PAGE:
Wlliam Gilmore Simms
The Cub of the Panther: A Hunter Legend of the ''Old North State'' >> Chapter Two: Matrimonial Speculations—How Women are to be Won, and So Forth. >> Page 52

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Novel (Romance) | The University of Arkansas Press | 1997
Transcription 52 THE CUB OF THE PANTHER
good cheer while she remained an invalid? Here she was of opinion that
Providence ordered things very unnaturally as well as unreasonably.
But Mattie Fuller, having started off at a particular pace and in a par-
ticular direction, was not disposed to forego the advantages of her
beginning. She felt that she disquieted the stately lady at every sentence,
but she found a malicious pleasure in doing so; and even at the cost of
conscience somewhat doing a little "white-lying," as respects the
peace, plenty, and pleasures of her home she dilated equally on the
excellent condition of Mike in mind and body, and the admirable prof-
its resulting from his and Sam Fuller's daily hunting; and this disqui-
eted the beautiful Miss Rose, who, with an air of pique, said:
"Why, we heard that Mr. Baynam was quite sick and sorrowful with
some strange disorder, and that he had given up hunting altogether.""He give up hunting! Mike! Why, bless your beautiful eyes, Rose,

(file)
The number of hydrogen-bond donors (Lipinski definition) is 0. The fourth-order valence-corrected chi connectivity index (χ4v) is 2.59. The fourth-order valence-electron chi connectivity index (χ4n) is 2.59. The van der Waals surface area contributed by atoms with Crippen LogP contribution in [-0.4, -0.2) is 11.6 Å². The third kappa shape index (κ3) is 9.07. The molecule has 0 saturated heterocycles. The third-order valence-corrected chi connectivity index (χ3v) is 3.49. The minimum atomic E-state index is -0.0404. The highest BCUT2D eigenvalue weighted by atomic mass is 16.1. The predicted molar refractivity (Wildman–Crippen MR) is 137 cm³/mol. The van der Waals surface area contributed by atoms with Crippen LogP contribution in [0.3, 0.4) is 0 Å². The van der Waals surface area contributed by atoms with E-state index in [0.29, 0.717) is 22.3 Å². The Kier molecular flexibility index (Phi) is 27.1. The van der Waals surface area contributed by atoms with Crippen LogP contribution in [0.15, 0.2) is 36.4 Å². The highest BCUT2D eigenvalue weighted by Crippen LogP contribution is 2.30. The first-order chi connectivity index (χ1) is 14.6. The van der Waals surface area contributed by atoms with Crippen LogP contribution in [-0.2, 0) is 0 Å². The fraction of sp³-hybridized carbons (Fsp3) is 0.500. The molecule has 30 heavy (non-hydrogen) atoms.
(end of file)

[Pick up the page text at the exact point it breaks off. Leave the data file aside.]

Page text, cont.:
he'd sooner give up wife, children and friends and family! He lives in
hunting only! He'd sooner go on a bear hunt than go to the finest ball
or party in the world; and never would go, but that Sam Fuller and
myself coax and wring him into it, for you see he's young and unmar-
ried, and it would be pitiful to think of sich a man as he living and dying
an old bachelor, which is like living and being little better than a dog!
So we forced him to go to places where he'd never set a foot or darken
a door of we didn't push him on. Then, it's a world of pities that a per-
son who shakes sich a mighty fine leg as Mike should care no more for
dancing than he does for almost anything that you could mention from
hickory to huckleberry. No! no! Mike, I'm afeared, will never think of
anything in this world to please him hafe so well as a shot at a buck,
and a good wrastle with a brown bar. He's off by times in the morning,
and we never sees him agin till night, and then he's sure to bring behind
him, on his horse, some beautiful big beast that counts for money in
Spartanburg and Greenville all seasons of the year."
Rose and her mother looked at each other with dubious glances, the
countenance of the latter expressive of a full measure of disgust! The
pique of Rose would not allow her to be silent, however, and it was with
no little audacity that she ventured upon what might be considered for-
bidden ground.
"Well," said she, "that's all news to me. I'm sure I see him at nearly
all the parties I go to, and I go, I think, to all that take place within rid-
ing distance. And when I saw him last at Polly Blanton's wedding, he
never once took out a partner, and, indeed, he seemed to be quite out
of sorts at something!""Exactly, Rose Carter, that's jest what I'm telling you. When we